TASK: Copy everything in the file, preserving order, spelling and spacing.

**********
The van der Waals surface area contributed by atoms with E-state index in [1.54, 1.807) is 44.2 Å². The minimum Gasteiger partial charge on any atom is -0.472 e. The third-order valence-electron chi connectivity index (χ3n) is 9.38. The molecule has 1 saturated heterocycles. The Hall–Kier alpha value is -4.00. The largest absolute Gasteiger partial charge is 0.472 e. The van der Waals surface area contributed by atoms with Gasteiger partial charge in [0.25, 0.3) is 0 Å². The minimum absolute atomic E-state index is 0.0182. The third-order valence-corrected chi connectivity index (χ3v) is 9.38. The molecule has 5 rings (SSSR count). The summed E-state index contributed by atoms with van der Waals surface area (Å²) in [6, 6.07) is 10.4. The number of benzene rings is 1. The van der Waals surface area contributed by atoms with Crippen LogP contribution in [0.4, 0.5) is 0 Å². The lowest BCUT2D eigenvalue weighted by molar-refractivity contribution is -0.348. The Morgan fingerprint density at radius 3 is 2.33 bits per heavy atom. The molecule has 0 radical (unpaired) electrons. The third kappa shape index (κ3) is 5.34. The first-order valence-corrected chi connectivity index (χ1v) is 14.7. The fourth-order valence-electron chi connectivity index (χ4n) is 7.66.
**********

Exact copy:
The van der Waals surface area contributed by atoms with E-state index in [1.54, 1.807) is 44.2 Å². The minimum Gasteiger partial charge on any atom is -0.472 e. The third-order valence-electron chi connectivity index (χ3n) is 9.38. The molecule has 1 saturated heterocycles. The Hall–Kier alpha value is -4.00. The largest absolute Gasteiger partial charge is 0.472 e. The van der Waals surface area contributed by atoms with Gasteiger partial charge in [0.25, 0.3) is 0 Å². The minimum absolute atomic E-state index is 0.0182. The third-order valence-corrected chi connectivity index (χ3v) is 9.38. The molecule has 5 rings (SSSR count). The summed E-state index contributed by atoms with van der Waals surface area (Å²) in [6, 6.07) is 10.4. The number of benzene rings is 1. The van der Waals surface area contributed by atoms with Crippen LogP contribution in [0.4, 0.5) is 0 Å². The lowest BCUT2D eigenvalue weighted by molar-refractivity contribution is -0.348. The Morgan fingerprint density at radius 3 is 2.33 bits per heavy atom. The molecule has 0 radical (unpaired) electrons. The third kappa shape index (κ3) is 5.34. The first-order valence-corrected chi connectivity index (χ1v) is 14.7. The fourth-order valence-electron chi connectivity index (χ4n) is 7.66.